BBC sports award nominees unveiled but there's no Northern Ireland hero for host city Belfast to cheer on
We may be hosting BBC Sports Personality of the Year for the first time ever but the Northern Ireland people will not have any of their own to vote for after the shortlist for the big prize was announced last night.
The 12 nominees for the prestigious award were revealed on The One Show but there was no place for Northern Ireland world champions Jonathan Rea, Michael Conlan or Carl Frampton or horse racing legend Tony McCoy, who won a 20th jump jockey title in 2015.
Instead a panel of judges opted for Lizzie Armistead (cycling), Lucy Bronze (football), Jessica Ennis-Hill (athletics), Mo Farah (athletics), Chris Froome (cycling), Tyson Fury (boxing), Lewis Hamilton (Formula 1), Andy Murray (tennis), Adam Peaty (swimming), Greg Rutherford (athletics), Kevin Sinfield (rugby league) and Max Whitlock (gymnastics) to battle it out for the public vote on Sunday, December 20 when the event takes place at the The SSE Arena in Belfast.
The judging panel included sports stars, newspaper editors, BBC representatives and our own Dame Mary Peters, a previous Sports Personality of the Year winner.
Barbara Slater, BBC Director of Sport and Chair of the panel said: "As always, there was a lot of debate and discussion amongst the industry panel when deciding the final list of nominees. The panel was faced with some incredibly tough choices. All nominees have achieved exceptional success in their respective fields in the past year and we wish each of them the best of luck, while also looking forward to a great night in Belfast."
Normally the shortlist for the BBC Sports Personality of the Year consists of 10 contenders, but this time around the panel, which originally met in mid-November, agreed to add two more to the list following the weekend achievements of Fury and Murray.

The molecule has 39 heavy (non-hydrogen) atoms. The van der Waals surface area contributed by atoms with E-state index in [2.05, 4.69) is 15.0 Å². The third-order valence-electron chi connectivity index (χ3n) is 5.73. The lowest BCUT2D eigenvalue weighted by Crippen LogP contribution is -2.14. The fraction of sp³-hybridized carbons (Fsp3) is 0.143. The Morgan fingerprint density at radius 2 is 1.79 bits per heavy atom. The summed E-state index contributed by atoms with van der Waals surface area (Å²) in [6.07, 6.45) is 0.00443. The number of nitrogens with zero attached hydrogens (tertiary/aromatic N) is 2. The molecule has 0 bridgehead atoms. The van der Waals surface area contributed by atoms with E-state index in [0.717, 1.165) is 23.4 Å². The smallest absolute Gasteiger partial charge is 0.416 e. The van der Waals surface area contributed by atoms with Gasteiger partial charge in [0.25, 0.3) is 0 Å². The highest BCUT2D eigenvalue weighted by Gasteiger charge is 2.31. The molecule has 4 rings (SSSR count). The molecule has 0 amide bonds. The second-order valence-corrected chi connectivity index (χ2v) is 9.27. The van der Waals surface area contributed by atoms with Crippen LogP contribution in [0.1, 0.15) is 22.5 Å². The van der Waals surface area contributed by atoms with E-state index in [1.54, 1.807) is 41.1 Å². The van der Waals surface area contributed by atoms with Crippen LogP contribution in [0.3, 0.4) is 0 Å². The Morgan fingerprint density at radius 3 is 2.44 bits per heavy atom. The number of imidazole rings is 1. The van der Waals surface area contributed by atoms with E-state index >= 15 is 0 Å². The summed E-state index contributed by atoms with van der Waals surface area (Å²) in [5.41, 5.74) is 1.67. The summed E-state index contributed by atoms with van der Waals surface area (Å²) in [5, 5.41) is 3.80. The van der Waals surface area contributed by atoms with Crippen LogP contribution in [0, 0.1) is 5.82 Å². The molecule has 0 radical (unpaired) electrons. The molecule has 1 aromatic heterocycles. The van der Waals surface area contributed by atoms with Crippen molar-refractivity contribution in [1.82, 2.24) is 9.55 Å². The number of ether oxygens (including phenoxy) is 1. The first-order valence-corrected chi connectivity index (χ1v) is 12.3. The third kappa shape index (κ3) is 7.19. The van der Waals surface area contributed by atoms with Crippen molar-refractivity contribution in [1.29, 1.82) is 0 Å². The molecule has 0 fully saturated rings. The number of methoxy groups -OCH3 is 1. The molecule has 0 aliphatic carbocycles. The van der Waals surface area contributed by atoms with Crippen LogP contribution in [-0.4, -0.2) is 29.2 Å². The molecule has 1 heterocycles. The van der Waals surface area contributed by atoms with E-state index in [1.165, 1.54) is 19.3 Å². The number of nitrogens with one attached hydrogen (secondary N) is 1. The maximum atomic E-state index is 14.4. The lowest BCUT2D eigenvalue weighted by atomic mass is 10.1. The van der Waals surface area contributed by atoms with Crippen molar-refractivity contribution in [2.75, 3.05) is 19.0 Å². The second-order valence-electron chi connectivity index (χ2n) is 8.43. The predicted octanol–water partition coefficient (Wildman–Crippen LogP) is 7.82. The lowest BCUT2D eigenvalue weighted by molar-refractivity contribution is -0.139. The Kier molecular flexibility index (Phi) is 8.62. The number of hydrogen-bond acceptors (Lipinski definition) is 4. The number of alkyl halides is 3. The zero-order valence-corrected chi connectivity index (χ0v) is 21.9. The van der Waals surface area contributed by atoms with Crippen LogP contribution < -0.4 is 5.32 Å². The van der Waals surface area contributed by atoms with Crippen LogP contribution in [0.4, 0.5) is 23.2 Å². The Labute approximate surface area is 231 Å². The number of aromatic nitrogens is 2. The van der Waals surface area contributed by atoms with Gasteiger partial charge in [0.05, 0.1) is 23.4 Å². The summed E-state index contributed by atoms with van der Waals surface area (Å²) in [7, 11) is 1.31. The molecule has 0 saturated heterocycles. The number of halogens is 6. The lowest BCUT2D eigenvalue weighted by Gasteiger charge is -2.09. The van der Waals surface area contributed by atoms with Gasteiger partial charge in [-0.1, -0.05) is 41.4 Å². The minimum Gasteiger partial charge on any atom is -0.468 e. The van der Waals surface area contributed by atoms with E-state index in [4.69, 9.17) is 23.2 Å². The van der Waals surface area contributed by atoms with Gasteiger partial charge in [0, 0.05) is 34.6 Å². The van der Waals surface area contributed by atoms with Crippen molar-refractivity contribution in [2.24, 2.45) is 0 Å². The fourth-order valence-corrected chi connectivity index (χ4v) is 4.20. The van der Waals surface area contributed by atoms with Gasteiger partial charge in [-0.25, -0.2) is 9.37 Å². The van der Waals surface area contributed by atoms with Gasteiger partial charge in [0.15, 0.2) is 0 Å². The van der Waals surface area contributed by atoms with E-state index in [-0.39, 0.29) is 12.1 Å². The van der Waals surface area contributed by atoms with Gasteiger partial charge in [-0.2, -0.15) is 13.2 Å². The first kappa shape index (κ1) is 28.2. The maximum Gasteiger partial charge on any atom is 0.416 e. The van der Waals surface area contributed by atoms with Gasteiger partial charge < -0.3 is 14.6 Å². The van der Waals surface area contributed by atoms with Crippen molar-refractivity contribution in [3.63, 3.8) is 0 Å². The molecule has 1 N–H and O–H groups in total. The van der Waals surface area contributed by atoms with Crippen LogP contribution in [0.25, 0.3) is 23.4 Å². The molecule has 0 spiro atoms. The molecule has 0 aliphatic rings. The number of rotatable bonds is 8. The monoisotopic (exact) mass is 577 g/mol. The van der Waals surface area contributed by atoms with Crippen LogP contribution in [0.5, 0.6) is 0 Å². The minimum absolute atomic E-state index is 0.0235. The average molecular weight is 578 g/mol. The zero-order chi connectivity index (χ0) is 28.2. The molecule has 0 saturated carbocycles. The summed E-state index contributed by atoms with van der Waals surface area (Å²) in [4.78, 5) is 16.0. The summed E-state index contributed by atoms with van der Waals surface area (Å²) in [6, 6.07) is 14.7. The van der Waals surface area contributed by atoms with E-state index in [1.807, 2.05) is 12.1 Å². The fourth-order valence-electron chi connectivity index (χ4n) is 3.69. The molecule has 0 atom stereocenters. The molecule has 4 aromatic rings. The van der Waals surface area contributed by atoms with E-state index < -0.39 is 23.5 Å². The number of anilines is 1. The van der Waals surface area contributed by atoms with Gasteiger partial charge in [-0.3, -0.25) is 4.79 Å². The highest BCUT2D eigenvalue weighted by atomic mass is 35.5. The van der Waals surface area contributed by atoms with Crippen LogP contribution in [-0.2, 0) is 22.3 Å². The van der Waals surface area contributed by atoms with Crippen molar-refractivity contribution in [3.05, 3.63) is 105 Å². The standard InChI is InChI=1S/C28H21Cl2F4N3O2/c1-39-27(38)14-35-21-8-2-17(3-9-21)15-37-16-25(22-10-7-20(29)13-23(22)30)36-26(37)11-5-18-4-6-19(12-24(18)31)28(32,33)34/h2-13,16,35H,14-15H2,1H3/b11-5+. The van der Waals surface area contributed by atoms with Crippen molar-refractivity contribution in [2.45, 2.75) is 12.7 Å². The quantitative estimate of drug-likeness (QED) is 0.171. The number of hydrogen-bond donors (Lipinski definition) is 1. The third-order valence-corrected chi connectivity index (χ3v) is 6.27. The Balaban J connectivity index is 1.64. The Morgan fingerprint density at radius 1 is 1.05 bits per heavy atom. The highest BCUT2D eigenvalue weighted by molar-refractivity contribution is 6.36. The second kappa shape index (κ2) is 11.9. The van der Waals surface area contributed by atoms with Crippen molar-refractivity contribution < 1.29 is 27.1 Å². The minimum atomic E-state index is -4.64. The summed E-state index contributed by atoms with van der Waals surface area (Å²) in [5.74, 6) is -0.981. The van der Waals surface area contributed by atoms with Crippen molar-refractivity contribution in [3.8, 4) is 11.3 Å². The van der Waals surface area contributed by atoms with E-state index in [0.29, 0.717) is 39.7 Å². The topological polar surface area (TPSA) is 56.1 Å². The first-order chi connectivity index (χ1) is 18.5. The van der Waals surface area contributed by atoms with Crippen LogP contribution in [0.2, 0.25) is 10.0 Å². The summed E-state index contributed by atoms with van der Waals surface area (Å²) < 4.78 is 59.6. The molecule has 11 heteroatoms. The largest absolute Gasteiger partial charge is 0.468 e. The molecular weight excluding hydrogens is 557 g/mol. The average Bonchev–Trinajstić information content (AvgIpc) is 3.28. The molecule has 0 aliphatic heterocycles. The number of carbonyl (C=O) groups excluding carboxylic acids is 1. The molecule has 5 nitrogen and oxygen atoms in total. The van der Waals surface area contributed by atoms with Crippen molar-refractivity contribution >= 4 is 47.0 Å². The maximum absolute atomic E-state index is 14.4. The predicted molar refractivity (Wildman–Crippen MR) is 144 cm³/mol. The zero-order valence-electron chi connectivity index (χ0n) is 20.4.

Fury, from Manchester, produced a huge shock on Saturday night in Germany to beat Russian Wladimir Klitschko and become heavyweight champion of the world while in Belgium on Sunday Murray inspired Great Britain to Davis Cup success for the first time in 79 years. The Scot won his singles match against Belgium's David Goffin to complete a sensational victory for his team.
Sports fans all over the UK will feel both deserve their place in the 12, though there may be debate surrounding others, some of whom would not be classed as household names.
There are several world champions in the list, though local heroes Rea, Conlan and Frampton have also carried that mantle this year and would have been popular inclusions in Northern Ireland.
Earlier this year Ballyclare motorcycle rider Rea won the World Superbike Championship, Belfast boxer Conlan claimed the World Amateur Championship at bantamweight to add to his 2015 European title and Frampton, from Tigers Bay, successfully defended his IBF World Super bantamweight title.
Legendary Moneyglass man McCoy was also excluded despite winning his 20th jump jockey title in his retirement year - though it will come as no great surprise if the 41-year-old collects the Lifetime Achievement Award at the show, which will be presented by Gary Lineker, Clare Balding and Gabby Logan.
A host of other awards will be presented on the night including Coach of the Year - with Northern Ireland boss Michael O'Neill a strong contender in that category after leading the team to the Euro 2016 finals.
Who's on the list for one of sport’s most coveted prizes
Lizzie Armistead (cycling): Retained World Cup title and won World road race title.
Lucy Bronze (football): Helped England finish third in the Women’s World Cup.
Jessica Ennis-Hill (athletics): Returned to action after having a baby to win the heptathlon at the World Championships.
Mo Farah (athletics): Won World Championship double in China, claiming 5,000m and 10,000m gold medals.
Chris Froome (cycling): Won the Tour de France for the second time with Team Sky.
Tyson Fury (boxing): Pulled off a stunning upset to defeat Wladimir Klitschko and become world heavyweight champion.
Lewis Hamilton (Formula 1): Retained his Formula 1 title, becoming a three-time world champion.
Andy Murray (tennis): Inspired Great Britain to its first Davis Cup win in 79 years.
Adam Peaty (swimming): Won the 50m and 100m breaststroke and 4x100m mixed medley relay at the World Championships.
Greg Rutherford (athletics): Won the World long jump title to become only the fifth British athlete to be Olympic, World, European and Commonwealth champion at the same time.
Kevin Sinfield (Rugby League): Captained Leeds to Super League Grand Final success, securing the treble for the club for the first time.
Max Whitlock (gymnastics): Became the first British male gymnast to win World Championship gold, which he achieved in the pommel horse competition in Glasgow.